Betting lines reveal why NHL ratings are plummeting

Anybody who has been watching the NHL for more than a few seasons knows that the game has changed. Scoring is up, save percentages are down, and power-play percentages are as high as they’ve been in 40 years. There’s really no arguing that the league is more skilled now than it ever has been, and yet ratings and interest seem to be trending in the wrong direction.

At the All-Star break, Austin Karp of the Sports Business Journal reported that NHL U.S. TV national viewership is down 22 percent this season and that, to that point, games on ESPN/TNT had averaged 373,000 viewers, compared to 478,000 in 2021-22.

There are plenty of salient arguments to be made as to why ratings and interest seem down in a season when scoring and comebacks are soaring, but perhaps the one that nobody wants to admit may be the driving force behind all of this is that tanking has become endemic in the NHL.

Over the past few seasons, the NHL has been a competition of “haves and have-nots.” In other words, half the teams in the circuit seem to be actively trying to win, while the other half are tanking. And the gap between the camps is as wide as it ever has been. Perhaps the best way to illuminate the issue is with, of all things, the betting market.

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This problem is not unique to the NHL, of course. We’ve normalized tanking across every major North American sport, but tanking to this extreme is a new phenomenon in hockey.
That’s a problem for a league that prides itself on parity and an ethos that any team can beat any other team on any given night.

According to Action Labs, there have been 596 NHL games since 2005-06 that featured a team that closed at -300 or higher. That averages out to about 33 per season, or 2.5 percent of all NHL games that have taken place since the league came back from the 2004-05 lockout.

Why choose -300 as the benchmark? Because a team that closes at -300 has an implied win probability of right around 75 percent. In other words, if you’re betting on a team that’s -300 to win a game, it’s because you think they would win that game more than 75 percent of the time. That seems like a fair benchmark to call a game a “mismatch.”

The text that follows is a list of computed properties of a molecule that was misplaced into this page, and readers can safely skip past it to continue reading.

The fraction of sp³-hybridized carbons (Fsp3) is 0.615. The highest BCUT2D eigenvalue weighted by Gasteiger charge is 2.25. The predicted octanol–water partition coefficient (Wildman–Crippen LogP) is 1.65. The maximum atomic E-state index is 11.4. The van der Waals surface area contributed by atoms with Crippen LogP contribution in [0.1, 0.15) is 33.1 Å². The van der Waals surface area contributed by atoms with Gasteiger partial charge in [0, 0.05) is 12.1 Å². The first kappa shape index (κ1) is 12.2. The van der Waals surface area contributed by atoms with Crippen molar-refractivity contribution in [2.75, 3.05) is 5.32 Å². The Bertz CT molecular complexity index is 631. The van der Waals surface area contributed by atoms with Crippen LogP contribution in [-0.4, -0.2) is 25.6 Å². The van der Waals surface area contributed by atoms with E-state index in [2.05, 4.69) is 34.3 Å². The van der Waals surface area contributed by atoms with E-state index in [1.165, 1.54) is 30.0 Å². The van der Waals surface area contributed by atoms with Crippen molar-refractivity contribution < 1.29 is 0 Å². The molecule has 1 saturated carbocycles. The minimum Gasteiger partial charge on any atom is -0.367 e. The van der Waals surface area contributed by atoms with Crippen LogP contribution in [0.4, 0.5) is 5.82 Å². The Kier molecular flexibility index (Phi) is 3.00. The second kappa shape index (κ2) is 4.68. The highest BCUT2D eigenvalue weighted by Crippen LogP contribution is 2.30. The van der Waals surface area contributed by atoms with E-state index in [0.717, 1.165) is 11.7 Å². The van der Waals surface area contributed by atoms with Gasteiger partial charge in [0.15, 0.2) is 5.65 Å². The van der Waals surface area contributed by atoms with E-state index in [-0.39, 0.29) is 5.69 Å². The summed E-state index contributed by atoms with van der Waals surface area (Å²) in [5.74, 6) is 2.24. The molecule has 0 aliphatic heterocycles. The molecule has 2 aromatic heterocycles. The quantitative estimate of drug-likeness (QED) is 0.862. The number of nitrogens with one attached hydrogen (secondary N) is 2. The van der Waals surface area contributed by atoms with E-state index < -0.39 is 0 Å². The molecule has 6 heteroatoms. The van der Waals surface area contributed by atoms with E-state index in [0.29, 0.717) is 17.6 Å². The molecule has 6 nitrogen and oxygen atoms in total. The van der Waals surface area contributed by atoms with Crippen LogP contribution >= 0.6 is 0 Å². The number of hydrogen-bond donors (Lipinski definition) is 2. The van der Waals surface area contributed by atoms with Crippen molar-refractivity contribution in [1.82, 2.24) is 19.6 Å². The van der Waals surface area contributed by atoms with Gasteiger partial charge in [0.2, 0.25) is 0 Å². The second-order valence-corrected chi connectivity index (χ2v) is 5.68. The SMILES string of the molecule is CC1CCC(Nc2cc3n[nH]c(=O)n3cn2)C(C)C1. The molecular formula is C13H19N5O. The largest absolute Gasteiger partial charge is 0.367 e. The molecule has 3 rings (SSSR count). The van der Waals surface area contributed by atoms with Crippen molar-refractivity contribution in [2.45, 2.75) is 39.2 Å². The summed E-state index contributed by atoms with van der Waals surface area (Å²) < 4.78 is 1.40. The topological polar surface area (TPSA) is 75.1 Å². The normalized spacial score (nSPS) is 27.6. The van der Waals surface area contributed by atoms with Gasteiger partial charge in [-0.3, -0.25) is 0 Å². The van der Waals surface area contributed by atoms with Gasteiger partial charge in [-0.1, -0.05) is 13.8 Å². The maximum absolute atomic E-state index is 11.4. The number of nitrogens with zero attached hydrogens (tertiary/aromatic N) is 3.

The NHL's TV rating have plummeted this season.
The NHL’s TV rating have plummeted this season.
NHLI via Getty Images

For a long time, the NHL had very few mismatches. From 2005-06 to 2019-20, there were 338 games with a favorite of at least -300. That averages out to about 1.9 percent of contests, or around 23 games per campaign.

In that time frame, the most mismatches in a single season were 78 in 2005-06. The following season had 71. The next two had seven each. Over the next decade, the number of mismatches ticked up from what we saw from 2007-09, but it was nothing like we’re seeing in the post-pandemic era.

The 2021-22 season was the first year for the Seattle Kraken, meaning there were 32 teams playing a total of 1,312 games. Of those games, there were a whopping 134 “mismatches.” That’s more than 10 percent.

Betting on the NHL?

And that’s not the only issue with how things are trending. If there are so many games that feature huge favorites because there are a lot of bad teams, it also means there are going to be a lot of meaningless games between bad teams. From November to April in 2021-22, there were 970 total games played in the NHL, and 184 of them were played between two squads that had won fewer than 50 percent of their games. That’s roughly 19 percent.

In other words, on a night with 10 NHL games, there likely would be at least one mismatch then two “meaningless” tilts between bad teams. And with the way the NHL sets up its nightly schedule, which is usually heavy on 7 p.m. starts, then a slew of 9:30 or 10 p.m. puck-drops, it means there could have been a night in which an entire time slot was filled with terrible games.

That’s not how to grow the game, but at the same time, it’s hard to blame those franchises for going this route. The system is broken, and hockey clubs are doing their best to succeed within it.

This spring, one team will win the right to draft generational talent Connor Bedard and change the fortunes of its franchise. The teams that miss on Bedard will also get terrific prospects in what is considered the deepest draft since 2015. But the tank-a-thon becoming a normalized-bordering-on-celebrated phenomenon is not a good thing for the health of the game, and it’s showing this season. That has changed. And it sucks.

For a long time, it looked as if the NHL was the outlier in this whole ordeal. The league had plenty of flaws, but for the most part, most clubs (with a few exceptions, of course) tried to win games, rather than lose on purpose to get the best odds in a draft lottery.

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